Detalles del libro:
|Editor:||Delta Stream Media|
|Licencia:||Pendiente de revisión|
Children dream big. They crave exciting and beautiful adventures to pretend-play. Just ask them who they want to be when they grow up. The answers will run a gamut from astronauts to zoologists and from ballerinas to Jedi masters. So how come children don’t dream of becoming mathematicians?
Kids don’t dream of becoming mathematicians because they already are mathematicians. Children have more imagination than it takes to do differential calculus. They are frequently all too literate like logicians and precise like set theorists. They are persistent, fascinated with strange outcomes, and are out to explore the “what-if” scenarios. These are the qualities of good mathematicians!
As for mathematics itself, it’s one of the most adventurous endeavours a young child can experience. Mathematics is exotic, even bizarre. It is surprising and unpredictable. And it can be more exciting, scary, and dangerous than sailing on high seas!
But most of the time math is not presented this way. Instead, children are required to develop their mathematical skills rather than being encouraged to work on something more nebulous, like the mathematical state of mind. Along the way the struggle and danger are de-emphasized, not celebrated – with good intentions, such as safety and security. In order to achieve this, children are introduced to the tame, accessible scraps of math, starting with counting, shapes, and simple patterns. In the process, everything else mathematical gets left behind “for when the kids are ready.” For the vast majority of kids,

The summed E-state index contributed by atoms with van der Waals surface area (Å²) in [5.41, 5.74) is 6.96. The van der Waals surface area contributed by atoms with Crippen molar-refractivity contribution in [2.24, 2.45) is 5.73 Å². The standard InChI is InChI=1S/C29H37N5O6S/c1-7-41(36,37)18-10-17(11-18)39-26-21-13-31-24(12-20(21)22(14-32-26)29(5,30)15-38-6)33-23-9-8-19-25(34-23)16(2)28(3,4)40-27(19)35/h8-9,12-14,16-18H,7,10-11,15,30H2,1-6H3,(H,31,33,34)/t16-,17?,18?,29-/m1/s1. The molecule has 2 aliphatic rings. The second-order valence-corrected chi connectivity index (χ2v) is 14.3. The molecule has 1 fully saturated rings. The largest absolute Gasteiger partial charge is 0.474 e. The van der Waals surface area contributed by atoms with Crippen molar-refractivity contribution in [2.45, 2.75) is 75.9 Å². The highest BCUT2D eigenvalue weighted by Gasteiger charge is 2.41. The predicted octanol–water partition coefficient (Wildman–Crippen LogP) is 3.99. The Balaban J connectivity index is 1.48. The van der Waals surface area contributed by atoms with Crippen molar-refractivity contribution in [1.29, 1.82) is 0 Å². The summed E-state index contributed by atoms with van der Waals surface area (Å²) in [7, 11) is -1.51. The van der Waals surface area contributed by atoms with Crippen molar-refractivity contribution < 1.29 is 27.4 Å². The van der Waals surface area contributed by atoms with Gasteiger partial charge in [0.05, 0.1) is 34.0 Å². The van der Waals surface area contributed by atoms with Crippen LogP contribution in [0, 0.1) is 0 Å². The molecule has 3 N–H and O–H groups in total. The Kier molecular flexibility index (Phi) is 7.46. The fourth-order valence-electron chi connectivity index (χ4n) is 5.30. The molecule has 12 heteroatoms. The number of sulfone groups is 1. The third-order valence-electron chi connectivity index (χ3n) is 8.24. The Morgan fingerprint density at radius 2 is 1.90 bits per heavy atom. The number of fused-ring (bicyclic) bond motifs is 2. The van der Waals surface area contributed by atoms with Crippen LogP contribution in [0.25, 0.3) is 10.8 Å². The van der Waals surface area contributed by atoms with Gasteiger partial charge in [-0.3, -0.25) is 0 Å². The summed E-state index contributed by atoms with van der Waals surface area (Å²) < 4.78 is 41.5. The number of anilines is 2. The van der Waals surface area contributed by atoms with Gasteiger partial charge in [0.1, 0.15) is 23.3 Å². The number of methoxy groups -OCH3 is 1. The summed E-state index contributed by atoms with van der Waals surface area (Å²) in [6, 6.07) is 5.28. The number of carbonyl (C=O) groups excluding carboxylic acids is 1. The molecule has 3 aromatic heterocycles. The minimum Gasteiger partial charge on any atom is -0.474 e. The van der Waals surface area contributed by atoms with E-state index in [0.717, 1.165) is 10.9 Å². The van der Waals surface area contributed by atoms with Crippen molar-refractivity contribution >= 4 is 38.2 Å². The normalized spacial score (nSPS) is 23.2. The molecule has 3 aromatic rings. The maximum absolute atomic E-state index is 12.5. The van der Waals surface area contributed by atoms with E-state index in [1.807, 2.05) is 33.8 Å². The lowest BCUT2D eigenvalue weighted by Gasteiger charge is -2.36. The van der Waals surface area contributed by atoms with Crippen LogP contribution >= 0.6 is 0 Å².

that readiness never comes. Their math stays simplified, impoverished, and limited. That’s because you can’t get there from here. If you don’t start walking the path of those exotic and dangerous math adventures, you never arrive.
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